Examining black music’s popularity among white audiences, Ward observes, “Many blacks, their white allies, and even their white opponents, genuinely believed that the desegregation of popular music culture was terminally eroding traditional barriers between the races” (pg. 231). He continues, “American popular culture has always provided an important arena in which white ideas about race and racial identities have been explored, tested and verified” (pg. 235). Ward concludes, “Although love of black music did not in itself reflect, let alone create, deep changes in mass white racial attitudes, the new appreciation and growing acceptance of black artists and performers – not just in music, but also in film, theatre, television, literature and sports – intersected with and reinforced the bold demands of the Movement for white America to reappraise its racial beliefs, laws and practices” (pg. 251).
Looking at connections between the Civil Rights Movement and Rhythm and Blues artists, Ward concludes that most inflated their role in their autobiographies and, in practice, offered “little more than sympathy and synchronicity” (pg. 293). Further, “It is important to stress that the Movement’s own reluctance to use Rhythm and Blues and its artists in any systematic way partially accounted for their generally low profile in the civil rights activities of the early 1960s” (pg. 296). In truth, the Movement found more support from “the worlds of jazz, folk and Hollywood” (pg. 303). Despite this, Ward concludes that Rhythm and Blues “promoted and sustained the black pride, identity and self-respect upon which the Movement and its leaders were ultimately dependent” (pg. 336).
Of later music he writes, “The most important changes in the sound, sense, presentation, performance practices and economic structure of Rhythm and Blues were closely related to changes in the state of mass black consciousness” (pg. 339). The incorporation of more African-diasporic elements into funk “were musical gestures were a clearly understood racial provenance and a deep symbolic resonance. Functionally, they served to push soul further towards the black end of the black-white musical spectrum in American popular music and thereby reflected the appeal of a new nationalistic black consciousness” (pg. 347). Furthermore, “By the early 1970s it was only in outer space, or in a parallel world conjured up by religious mysticism, magic, drugs, or through some romanticized vision of a lost beatific, sometimes African, past, that it was really possible to site a coherent vision of interracial – or even black – harmony” (pg. 357). In contrast to the Movement’s interest in soul early on, “the late 1960s and early 1970s saw a torrent of treatises seeking to isolate a unique ‘black aesthetic’, and a mountain of manifestos postulating how distinctively black cultural productions might be used to fashion a revolutionary consciousness among the black masses” (pg. 388). Ward concludes, “Thanks largely to the manner of their consumption by the black masses, black-oriented radio and Rhythm and Blues frequently transcended the racial politics and economics of their production to help promote a revived sense of black identity, pride, solidarity and common consciousness” (pg. 449).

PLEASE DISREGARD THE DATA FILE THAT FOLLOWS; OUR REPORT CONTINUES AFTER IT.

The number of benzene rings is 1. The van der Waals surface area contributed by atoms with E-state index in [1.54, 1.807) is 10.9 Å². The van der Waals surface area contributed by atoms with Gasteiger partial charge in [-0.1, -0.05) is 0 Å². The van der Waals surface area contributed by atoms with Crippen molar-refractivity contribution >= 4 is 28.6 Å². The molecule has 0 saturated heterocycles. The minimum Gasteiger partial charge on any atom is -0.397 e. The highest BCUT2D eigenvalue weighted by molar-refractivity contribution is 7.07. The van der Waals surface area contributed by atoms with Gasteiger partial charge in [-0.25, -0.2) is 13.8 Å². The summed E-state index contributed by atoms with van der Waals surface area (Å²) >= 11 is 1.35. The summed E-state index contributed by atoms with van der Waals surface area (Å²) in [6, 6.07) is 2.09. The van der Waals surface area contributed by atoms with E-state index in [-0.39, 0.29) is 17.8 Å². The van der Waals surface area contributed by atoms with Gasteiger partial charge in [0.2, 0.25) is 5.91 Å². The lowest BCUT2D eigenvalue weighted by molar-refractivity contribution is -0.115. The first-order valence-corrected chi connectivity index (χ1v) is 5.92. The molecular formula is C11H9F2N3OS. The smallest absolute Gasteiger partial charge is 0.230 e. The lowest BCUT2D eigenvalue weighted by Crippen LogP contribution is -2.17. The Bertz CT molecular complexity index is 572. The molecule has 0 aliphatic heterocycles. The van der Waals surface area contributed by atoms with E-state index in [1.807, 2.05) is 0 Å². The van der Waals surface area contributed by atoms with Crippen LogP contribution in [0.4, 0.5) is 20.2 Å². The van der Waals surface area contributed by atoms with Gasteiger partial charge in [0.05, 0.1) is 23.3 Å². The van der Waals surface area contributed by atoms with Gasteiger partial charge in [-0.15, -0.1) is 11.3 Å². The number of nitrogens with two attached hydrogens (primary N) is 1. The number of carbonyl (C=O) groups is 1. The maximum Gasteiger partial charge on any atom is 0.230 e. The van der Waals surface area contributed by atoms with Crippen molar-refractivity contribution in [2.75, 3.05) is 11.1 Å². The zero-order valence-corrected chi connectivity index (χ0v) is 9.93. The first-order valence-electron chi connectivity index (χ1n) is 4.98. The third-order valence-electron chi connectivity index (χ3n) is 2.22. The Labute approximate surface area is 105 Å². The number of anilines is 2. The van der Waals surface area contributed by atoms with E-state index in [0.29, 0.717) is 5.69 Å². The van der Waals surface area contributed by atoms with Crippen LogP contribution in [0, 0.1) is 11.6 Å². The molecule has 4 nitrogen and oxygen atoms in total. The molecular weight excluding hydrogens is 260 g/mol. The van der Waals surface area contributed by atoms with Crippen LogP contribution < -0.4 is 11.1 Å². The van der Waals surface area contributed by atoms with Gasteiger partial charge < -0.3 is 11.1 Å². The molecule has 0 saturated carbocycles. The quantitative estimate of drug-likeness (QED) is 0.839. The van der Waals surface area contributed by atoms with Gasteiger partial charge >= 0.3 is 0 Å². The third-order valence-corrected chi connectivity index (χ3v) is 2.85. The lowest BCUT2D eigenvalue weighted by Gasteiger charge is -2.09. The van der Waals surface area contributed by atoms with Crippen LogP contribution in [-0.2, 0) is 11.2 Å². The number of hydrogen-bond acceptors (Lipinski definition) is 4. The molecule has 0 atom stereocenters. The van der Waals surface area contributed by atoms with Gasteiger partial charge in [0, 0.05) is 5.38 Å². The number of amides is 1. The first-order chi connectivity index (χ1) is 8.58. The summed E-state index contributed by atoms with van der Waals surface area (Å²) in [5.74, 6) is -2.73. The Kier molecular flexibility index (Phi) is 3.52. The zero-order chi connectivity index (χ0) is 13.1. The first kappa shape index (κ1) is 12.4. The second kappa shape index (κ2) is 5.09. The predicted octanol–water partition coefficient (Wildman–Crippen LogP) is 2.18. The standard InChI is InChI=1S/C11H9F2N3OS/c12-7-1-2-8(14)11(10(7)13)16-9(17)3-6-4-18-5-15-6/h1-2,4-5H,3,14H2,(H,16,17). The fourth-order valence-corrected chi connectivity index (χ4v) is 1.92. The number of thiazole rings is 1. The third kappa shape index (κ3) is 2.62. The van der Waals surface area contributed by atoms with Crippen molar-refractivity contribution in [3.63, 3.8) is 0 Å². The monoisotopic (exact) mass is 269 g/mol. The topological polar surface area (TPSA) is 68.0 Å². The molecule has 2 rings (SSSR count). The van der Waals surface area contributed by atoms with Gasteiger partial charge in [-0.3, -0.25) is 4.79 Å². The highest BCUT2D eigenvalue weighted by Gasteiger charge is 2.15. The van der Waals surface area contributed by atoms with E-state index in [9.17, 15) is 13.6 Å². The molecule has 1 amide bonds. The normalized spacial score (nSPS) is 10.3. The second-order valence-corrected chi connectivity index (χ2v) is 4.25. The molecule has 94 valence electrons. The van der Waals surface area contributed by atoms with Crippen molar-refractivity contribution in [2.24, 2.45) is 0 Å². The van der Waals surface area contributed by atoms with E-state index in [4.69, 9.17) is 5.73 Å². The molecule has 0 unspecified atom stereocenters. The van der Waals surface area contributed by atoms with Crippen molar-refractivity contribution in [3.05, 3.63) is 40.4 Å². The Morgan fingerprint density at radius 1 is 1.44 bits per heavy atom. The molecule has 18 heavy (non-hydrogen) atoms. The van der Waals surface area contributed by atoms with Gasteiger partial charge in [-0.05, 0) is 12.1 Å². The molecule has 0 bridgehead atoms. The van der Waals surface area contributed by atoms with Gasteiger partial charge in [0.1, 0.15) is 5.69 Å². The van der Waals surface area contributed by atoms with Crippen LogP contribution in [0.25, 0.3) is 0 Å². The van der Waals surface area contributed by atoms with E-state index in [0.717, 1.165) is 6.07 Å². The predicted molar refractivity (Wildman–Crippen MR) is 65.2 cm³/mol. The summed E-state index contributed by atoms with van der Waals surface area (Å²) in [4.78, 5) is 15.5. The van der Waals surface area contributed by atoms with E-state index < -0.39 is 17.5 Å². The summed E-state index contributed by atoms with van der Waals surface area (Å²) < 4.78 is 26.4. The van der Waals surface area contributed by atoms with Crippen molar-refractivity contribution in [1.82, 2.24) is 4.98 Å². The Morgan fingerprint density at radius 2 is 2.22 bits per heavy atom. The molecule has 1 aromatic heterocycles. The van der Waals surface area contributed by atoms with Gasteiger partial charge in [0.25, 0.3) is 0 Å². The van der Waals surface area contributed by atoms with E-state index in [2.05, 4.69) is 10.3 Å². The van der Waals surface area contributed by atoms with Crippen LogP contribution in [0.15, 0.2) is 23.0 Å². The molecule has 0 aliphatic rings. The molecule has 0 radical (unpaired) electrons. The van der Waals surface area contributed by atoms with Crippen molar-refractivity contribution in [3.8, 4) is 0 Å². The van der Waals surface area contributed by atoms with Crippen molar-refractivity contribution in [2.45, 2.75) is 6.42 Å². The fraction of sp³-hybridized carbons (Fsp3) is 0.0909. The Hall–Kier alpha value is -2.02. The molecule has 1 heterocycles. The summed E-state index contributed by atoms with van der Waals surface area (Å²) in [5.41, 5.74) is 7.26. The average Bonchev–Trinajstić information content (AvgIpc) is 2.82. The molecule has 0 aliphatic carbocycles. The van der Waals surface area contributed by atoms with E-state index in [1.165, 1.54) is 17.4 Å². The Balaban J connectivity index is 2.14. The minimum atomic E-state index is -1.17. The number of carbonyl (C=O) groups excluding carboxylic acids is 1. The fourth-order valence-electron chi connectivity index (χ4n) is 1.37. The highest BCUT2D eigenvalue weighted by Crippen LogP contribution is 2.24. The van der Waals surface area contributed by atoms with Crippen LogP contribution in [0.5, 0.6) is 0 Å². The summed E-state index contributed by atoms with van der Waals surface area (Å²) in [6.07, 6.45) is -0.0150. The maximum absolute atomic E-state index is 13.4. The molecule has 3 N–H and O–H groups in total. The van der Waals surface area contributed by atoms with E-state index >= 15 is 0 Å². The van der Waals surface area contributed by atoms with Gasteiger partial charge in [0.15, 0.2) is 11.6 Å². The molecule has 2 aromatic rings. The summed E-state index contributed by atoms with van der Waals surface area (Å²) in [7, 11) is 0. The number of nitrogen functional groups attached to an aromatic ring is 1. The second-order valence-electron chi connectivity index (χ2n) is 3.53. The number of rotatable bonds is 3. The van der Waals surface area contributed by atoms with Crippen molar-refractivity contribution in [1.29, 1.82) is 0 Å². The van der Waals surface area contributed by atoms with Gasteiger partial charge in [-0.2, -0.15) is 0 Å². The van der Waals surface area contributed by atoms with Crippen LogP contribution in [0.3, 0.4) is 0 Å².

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DarthDeverell | Aug 25, 2017 |